The Raritan River and its branches and tributaries form much of Bridgewater's borders with other municipalities and a number of smaller rivers and streams run through Bridgewater. The Raritan itself runs along Bridgewater's southern border (except where Somerville and Raritan were carved out as separate boroughs) and the North Branch of the Raritan River forms the township's western border with Branchburg. The North Branch and South Branch of the Raritan River meet at the extreme southwestern corner of Bridgewater at the border with both Branchburg Township and Hillsborough Township, and this point known as the Raritan River Confluence was once intended to be a major reservoir.
Bridgewater contains a number of communities and sections, many of which do not have officially defined boundaries. They include:
Bradley Gardens: Located in southwestern Bridgewater, bordered on the east by Raritan and Branchburg to the west. This is one of Bridgewater's older residential areas but also includes some newer developments as well as a commercial area along Old York Road.
North Branch (eastern portion): Most of North Branch is in Branchburg, but a portion lies to the east of the North Branch of the Raritan River, in Bridgewater Township.
Finderne: Located in southeastern Bridgewater between Bound Brook and Somerville. This is a diverse area with older neighborhoods bordering Foothill Road, newer developments, multi-unit housing near the Raritan River/Manville border, as well as commercial and industrial areas. The Middlebrook Crossing industrial park, the Promenade shopping center and TD Bank Ballpark, home to the Somerset Patriots, are located here.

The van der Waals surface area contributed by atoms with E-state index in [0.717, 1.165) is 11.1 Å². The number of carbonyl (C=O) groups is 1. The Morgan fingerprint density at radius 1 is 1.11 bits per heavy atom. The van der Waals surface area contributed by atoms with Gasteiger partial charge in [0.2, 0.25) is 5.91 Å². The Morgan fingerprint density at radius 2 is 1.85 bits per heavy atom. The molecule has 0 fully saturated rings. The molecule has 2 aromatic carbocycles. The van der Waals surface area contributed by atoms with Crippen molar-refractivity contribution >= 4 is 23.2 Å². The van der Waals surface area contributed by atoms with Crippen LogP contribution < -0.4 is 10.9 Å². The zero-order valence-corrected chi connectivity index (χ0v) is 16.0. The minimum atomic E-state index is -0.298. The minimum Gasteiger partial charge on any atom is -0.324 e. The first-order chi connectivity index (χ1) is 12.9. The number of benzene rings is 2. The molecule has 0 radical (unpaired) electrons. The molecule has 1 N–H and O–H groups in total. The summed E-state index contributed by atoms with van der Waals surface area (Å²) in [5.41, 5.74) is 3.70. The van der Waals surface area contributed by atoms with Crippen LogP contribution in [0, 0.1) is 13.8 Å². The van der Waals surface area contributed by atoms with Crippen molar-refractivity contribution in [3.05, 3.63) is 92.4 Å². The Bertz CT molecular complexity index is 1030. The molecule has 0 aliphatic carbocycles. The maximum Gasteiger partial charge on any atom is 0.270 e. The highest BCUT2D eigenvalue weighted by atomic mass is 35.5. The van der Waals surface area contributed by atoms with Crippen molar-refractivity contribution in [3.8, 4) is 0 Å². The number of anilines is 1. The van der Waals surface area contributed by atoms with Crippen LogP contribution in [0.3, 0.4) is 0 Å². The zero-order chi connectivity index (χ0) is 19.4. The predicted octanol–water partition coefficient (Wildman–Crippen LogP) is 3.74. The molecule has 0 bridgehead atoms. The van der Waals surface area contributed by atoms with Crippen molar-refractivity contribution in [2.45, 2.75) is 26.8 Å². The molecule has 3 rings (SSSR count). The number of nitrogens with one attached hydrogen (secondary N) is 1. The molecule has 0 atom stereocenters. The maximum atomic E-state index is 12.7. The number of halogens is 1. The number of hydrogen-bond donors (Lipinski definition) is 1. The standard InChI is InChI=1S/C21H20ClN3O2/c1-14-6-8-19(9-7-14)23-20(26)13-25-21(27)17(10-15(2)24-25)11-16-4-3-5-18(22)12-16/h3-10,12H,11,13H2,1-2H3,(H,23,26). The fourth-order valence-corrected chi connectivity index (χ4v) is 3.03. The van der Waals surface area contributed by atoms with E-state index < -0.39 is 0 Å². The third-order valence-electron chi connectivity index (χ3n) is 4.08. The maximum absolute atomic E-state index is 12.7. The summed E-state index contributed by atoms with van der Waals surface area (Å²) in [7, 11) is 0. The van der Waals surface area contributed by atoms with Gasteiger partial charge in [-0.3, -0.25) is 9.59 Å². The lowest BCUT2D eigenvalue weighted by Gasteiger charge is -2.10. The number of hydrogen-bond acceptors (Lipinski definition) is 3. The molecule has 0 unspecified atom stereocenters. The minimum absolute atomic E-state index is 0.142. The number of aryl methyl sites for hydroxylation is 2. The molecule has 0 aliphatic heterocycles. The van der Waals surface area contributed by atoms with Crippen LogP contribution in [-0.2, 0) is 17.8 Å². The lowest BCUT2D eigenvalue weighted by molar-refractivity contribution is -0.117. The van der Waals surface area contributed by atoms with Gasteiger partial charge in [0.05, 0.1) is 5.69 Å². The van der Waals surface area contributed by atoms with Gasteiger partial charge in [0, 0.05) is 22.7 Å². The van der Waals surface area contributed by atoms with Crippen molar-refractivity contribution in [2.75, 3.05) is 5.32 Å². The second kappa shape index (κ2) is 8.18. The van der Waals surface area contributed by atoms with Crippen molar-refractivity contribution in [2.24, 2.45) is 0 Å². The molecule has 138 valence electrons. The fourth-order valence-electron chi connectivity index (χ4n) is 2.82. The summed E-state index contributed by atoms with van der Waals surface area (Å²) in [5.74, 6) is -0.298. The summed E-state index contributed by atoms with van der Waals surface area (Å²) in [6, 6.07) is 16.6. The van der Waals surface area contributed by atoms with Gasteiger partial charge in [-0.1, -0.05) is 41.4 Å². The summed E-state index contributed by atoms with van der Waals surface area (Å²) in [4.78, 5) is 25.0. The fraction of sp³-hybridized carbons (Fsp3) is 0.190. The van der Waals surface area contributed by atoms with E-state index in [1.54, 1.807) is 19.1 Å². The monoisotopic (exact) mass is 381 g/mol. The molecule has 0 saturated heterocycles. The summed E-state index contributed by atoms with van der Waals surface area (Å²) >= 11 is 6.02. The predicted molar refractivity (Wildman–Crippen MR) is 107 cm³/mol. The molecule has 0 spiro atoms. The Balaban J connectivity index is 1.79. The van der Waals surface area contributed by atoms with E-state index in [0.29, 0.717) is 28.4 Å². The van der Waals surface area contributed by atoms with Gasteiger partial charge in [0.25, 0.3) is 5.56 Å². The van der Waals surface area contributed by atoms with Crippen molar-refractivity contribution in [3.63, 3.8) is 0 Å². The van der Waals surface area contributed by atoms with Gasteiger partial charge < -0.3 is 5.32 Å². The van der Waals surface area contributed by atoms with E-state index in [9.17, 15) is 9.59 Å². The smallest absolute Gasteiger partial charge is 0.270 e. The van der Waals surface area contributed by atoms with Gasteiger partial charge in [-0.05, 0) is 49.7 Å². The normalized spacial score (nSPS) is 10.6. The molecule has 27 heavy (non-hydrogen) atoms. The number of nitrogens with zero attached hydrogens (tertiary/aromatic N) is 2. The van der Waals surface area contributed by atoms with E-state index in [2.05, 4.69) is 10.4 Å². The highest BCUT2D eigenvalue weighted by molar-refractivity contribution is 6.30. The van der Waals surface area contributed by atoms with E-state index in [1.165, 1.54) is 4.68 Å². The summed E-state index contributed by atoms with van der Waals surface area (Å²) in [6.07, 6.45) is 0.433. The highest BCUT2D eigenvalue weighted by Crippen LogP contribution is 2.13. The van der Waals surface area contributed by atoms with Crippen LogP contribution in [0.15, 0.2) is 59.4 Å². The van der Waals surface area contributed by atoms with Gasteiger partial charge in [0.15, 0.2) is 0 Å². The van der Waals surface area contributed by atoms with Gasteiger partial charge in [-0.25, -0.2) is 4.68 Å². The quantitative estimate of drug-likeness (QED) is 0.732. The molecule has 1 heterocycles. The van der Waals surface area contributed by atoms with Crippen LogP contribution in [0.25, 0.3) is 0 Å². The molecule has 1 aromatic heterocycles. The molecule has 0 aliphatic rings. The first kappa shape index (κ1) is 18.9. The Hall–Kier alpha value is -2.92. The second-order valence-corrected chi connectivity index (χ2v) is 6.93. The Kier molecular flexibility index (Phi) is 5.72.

Thomae Park: In the extreme eastern portion of Bridgewater, bordering Bound Brook and Middlesex. Residents there have a Bound Brook ZIP code. One of their main attractions is Thomae Park, which has a playground, basketball court, baseball field, and hiking trail.
Country Club/Meadow Road Area: This area is referred to by some as the "Country Club-Meadow Road area" or similar names, after the major north-south streets there. Some also refer to "the Van Holten area" after the elementary school located there. It borders Bedminster and Branchburg. It is Bridgewater's most "rural" section, although it is comprised almost exclusively of residential communities.
Milltown/Vanderveer Road Area: This area is known to some as the "Milltown-Vanderveer" area. The area is northeast of Bradley Gardens bordering Raritan and Branchburg. It is mainly a residential community with many new homes built in recent years.